As he entered the station, Francis reflected that, at a time when high speed trains were finally replacing internal European flights for the greater common good, rail stations looked more and more like the previous century’s airports: Mammon temples. A patrol of four soldiers led by an NCO marched past him, as he was checking the news panel. The NCO’s beret revealed an elegantly shaped feminine nape, and a young face with beautiful dark eyes. He was already walking to the gate, then boarded his coach, found this seat, and checked for messages. He had tried to contact Myriam since he knew for certain he would attend the conference. He always told her what he was doing, and where he was going, a habit of ten years of marriage he had not abandoned. Of course, he was never sure of where she was, since the compliment was rarely returned. To his mind, it did not matter, as it was still his duty to ensure she knew where he was, in the unlikely but still possible event that she would need him. Francis logged his pad to the train network, and accessed the conference site, checked the timetable of speakers.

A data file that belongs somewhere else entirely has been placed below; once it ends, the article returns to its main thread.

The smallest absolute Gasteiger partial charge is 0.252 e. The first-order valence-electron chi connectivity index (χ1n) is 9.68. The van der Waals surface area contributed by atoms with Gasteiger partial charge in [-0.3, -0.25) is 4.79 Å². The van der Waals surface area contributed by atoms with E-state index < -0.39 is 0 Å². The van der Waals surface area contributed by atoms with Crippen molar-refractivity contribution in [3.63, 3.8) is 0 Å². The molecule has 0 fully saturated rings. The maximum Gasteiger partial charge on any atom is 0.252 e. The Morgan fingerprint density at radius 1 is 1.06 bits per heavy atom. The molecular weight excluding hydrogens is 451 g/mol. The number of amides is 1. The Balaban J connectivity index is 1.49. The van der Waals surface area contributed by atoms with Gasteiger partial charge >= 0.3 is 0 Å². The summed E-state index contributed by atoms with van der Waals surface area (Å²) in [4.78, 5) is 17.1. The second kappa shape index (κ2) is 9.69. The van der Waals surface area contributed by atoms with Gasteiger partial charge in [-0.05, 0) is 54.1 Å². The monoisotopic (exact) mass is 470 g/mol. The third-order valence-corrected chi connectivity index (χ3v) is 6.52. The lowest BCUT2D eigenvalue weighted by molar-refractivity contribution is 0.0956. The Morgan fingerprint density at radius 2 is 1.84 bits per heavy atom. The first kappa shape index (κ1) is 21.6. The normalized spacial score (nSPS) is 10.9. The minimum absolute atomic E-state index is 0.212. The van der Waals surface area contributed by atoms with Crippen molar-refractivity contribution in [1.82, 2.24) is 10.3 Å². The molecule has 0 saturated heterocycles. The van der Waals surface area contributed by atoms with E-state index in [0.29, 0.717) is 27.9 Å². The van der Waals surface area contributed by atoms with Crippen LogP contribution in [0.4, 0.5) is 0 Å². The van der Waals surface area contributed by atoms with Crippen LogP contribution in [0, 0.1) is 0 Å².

The subject of the conference was “fiction and reality in the days of neutrality”. This was a clear reference to the situation of writers, now that the East-West old rivalries had finally been made all but obsolete by the newly elected US president’s unilateral and popular decision, five years earlier, to return his country to near isolationism, declare neutrality, remove his troops and most of his diplomats from Europe, quit the Alliance military wing, as well as withdraw from all but a few of the now useless overseas bases. Authors, who had long thrived on stories of Middle-eastern wars and western special forces heroics, were now high and dry, like their predecessors spy hunters at the end of the Cold War. But western Europe was holding forth, in the shape of a resurgent, and, occasionally, vociferous German conservative government, that had taken again the mantle of defender of the “free world”, whatever that now meant for the Alliance.